Remember how satisfying it was setting up a trust for your child with special needs? You named a trustee and a successor trustee, signed the paperwork, and paid the legal bills, and then you rested easy at night knowing you had put a plan in place for your child. Done!
Well, not exactly. Because things always change, whether over time or suddenly.
It’s easy to throw your new special needs trust into a drawer and forget about it, especially if you are not planning on funding it until you pass away. Likewise, if your loved one with special needs has executed a durable power of attorney and health care proxy in case of an emergency, she too may squirrel the documents away for use if needed, and feel they never need to be looked at again.
But while having a plan in place is a great start, it does need to be maintained. You wouldn’t buy a new car and then decide never to change the oil, after all. When it comes to special needs planning, even small changes in circumstance can have major legal repercussions, and delay can be devastating.
Here are just a few examples of the types of changes that can have an impact on your special needs trust.
Trustees and successor trustees: Perhaps because of a major life event such as divorce, physical incapacity, or job loss, they are no longer capable of serving as your trustee. Is the successor you named back in the beginning still up to the job?
Health care agent: Is that person still able to jump in at a moment’s notice in the event of an emergency, or has he moved to another state or country? Does he still have the capacity and willingness to perform this very important role?
Finances: Think of big changes in your financial picture, such as an inheritance, the liquidation of a family business, the purchase of a life insurance policy, retirement, bankruptcy, or litigation. You may consider transferring additional funds to the trust, adjusting the language to add an extra layer of protection, or rethinking how the fund’s assets are managed.
Major life events: Any significant changes in your own life will have an impact on your dependent with special needs. These include losing a spouse to death or divorce, remarriage, the birth of another child, retirement, or relocating to another state where the laws governing special needs trusts are different.
Changes in the beneficiary’s situation: Your special needs dependent could develop more capacity through therapies and medical innovation, or she might need more support and assistance as time goes by. Or perhaps she has received an inheritance or a settlement from a lawsuit. Or your wishes for your child may have changed with time. Any of these developments will have an impact on how the trust functions in the beneficiary’s life. Does the language in the trust even allow provisions to be added or changed to meet any new requirements?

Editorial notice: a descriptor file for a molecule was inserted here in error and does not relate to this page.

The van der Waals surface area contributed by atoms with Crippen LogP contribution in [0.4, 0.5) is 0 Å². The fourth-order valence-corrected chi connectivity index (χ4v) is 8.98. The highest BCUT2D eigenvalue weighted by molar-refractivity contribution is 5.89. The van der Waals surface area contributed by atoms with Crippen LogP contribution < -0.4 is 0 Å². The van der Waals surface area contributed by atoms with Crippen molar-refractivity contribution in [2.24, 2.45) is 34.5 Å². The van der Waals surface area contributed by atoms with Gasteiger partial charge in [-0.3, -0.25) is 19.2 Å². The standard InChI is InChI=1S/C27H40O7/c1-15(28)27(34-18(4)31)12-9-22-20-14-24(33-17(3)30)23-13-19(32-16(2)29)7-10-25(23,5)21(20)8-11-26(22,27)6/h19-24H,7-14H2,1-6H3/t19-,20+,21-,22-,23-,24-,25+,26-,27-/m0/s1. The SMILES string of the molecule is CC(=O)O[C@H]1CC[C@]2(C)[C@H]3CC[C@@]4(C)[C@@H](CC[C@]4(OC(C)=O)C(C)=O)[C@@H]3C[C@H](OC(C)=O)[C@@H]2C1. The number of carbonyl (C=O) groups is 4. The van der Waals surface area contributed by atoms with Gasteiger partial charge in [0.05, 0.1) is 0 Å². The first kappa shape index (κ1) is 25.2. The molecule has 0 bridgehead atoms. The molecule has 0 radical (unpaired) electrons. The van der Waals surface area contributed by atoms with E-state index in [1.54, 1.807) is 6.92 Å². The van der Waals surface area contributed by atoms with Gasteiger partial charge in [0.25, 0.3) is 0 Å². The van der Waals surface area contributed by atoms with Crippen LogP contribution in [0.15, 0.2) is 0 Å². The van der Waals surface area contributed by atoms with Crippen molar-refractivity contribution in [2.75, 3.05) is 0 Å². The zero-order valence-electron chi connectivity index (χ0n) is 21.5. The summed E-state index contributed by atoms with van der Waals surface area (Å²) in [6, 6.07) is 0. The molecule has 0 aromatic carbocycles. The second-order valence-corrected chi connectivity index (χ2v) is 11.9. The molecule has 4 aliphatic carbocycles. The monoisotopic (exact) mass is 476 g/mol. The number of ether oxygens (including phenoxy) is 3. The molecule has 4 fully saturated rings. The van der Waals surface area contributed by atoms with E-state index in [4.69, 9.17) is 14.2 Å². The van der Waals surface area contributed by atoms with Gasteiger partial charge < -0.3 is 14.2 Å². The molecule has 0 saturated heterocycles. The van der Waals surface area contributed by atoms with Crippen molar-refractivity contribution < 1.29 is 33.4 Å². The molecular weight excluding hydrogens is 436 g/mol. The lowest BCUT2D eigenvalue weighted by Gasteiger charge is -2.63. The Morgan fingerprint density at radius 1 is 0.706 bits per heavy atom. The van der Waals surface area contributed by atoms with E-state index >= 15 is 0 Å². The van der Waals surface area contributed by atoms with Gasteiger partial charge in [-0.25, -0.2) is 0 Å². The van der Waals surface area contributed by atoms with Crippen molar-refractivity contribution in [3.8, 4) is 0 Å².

Then there is the ever-changing world of federal disability benefits, which can be challenging to keep track of. This is where your special needs planner fits in; he or she not only monitors shifts in disability benefits law, but may also be instrumental in shaping new policies on a local, state or federal level. Such new policies may have a direct impact on your special needs plan.
The good news is that special needs trusts are living documents that can be updated and changed on a regular basis. But whatever happens, DON’T:
• Put off reviewing the trust’s provisions. As we all know only too well, everything can change when you least expect it, whether as a result of global pandemics, extreme weather events, financial crises, or other emergencies. Don’t wait for such an event before reviewing the plan; check it at least once a year to make sure everything is the way you want it.
• Think you can do it yourself by making handwritten changes in the margins. Changes must be properly noted and executed through your attorney. If done incorrectly, without a legal review, such amendments could complicate matters for your special needs beneficiary down the line and lead to expensive litigation.
• Assign successor trustees based on assumptions. Do not presume, for instance, that a trustee’s spouse will take over if the trustee passes away. Always plan for contingencies when making decisions.
If it has been a while since you took a peek at your special needs plan, take it out, dust it off, and schedule an appointment with your special needs planner. You may have a lot of work to do—or perhaps none at all—but staying on top of things will pay dividends in the end.